What’s in a spell?

This semester I embarked on the very first subject of a law degree, a study which, if completed at the current pace of one subject per semester, will take me 12 long years to complete.

As a lover of debate, dialogue, the parsing of meaning, the construction of ideas from mere ink marks on paper, much of law, even the introductory subject I have completed thus far, is fascinating.

For example, the legal definition of a “person” in Australian law is “a body politic or corporate as well as an individual.” [Acts Interpretation Act 1901 (Cth)]. So, to be a “person” in legal terms is to be more than a human individual, but also to be a business, or a nation, at least in terms of rights and responsibilities.

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The magic is that a business is created, or born, when a person or group of people register a business name, acquire an ABN, perhaps create a constitution outlining shares and duties and VOILA,  a person is summoned from thin air, from ink marks on paper.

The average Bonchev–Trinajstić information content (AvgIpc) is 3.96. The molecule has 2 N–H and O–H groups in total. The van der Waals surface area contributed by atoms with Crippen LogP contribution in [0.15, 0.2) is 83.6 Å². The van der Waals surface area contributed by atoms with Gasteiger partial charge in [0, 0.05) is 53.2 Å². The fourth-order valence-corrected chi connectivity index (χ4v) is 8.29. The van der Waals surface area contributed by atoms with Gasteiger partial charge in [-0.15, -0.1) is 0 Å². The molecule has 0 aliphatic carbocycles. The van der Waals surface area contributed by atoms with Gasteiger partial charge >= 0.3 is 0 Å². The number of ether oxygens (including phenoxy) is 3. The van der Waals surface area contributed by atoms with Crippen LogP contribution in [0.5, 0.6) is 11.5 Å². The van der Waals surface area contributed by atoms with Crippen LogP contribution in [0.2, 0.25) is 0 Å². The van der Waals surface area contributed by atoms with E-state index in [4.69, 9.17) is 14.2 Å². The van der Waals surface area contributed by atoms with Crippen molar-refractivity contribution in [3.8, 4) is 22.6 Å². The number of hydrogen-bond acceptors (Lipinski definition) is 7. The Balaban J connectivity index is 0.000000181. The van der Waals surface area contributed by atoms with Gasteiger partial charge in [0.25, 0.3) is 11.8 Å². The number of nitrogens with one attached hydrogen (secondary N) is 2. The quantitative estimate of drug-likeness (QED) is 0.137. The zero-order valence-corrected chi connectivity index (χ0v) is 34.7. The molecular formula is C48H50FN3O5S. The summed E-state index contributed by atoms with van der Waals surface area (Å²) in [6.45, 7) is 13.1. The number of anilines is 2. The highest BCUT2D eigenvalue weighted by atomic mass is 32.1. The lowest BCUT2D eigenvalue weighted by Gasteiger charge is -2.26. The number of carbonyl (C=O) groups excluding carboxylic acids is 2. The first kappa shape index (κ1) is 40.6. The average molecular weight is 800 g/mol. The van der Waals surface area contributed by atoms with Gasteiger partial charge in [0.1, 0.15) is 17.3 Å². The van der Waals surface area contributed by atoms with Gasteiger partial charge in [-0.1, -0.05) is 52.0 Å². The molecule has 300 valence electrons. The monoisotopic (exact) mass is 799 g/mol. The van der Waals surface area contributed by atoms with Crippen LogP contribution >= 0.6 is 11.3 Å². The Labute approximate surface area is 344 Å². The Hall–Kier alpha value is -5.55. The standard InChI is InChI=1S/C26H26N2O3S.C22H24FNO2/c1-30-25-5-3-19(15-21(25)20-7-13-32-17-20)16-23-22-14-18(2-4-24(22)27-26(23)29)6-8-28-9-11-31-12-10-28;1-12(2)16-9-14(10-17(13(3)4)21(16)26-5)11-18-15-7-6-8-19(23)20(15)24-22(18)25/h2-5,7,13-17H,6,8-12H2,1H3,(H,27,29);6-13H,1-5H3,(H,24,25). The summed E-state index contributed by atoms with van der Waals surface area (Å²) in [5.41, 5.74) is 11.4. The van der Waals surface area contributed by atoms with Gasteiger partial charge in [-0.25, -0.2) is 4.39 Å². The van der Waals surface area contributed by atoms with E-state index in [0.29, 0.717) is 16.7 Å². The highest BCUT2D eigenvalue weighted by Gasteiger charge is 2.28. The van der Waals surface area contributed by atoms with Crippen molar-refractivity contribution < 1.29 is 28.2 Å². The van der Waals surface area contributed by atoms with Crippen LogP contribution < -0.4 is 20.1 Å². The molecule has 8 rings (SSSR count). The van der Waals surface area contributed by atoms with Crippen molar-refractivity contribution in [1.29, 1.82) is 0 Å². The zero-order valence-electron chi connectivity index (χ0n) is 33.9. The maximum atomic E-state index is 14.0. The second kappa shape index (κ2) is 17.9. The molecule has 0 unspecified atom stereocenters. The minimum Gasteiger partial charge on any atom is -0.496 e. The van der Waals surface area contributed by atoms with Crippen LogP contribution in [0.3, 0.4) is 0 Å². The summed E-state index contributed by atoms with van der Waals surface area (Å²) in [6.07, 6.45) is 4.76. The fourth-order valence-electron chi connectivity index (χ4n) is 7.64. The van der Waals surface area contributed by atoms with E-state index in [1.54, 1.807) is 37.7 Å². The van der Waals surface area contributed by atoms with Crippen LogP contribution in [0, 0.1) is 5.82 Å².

It follows, ergo, that since words create things, and contracts and constitutions, rightly parsed and formally agreed upon, create something with legal force, an entity, a person, out of the air from nothing…. then laws are like spells.

Furthermore, after studying a few semesters of Biblical Hebrew, it came clear that the commonly used magical term “Abbrakadabra” had Semitic roots. “E’barah, ki’dibborah” literally reads “let it be [created] by the word.” The Hebrew verb barah is used in Genesis 1 to describe God’s creation of the heavens and the earth from nothing, from mere words or commands.

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What unfolds though is an interesting correlation between ancient literature and modern physics. The Hebrew account of creation, in comparison to many creation myths of the Ancient Near East [ANE] saw all matter arising from the divine word or “logos”. Sumerian, Babylonian, Assyrian and Egyptian creation accounts of that time, told of the stars, planets, oceans and mountains being formed from the corpses of slain divinities.

Contemporary physics identifies energy underlying all matter, and asserts that our thoughts themselves create energy. It seems the ancient Hebrews understood the world is the articulation of a spectacular divine thought and word.

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Another unique feature of the Hebrew creation story is the nobility granted to humanity. Rather than a servile race, condemned to suffer from the whims of their makers, Hebrews saw humans, gifted with God’s image, capable of further shaping and forming the material world.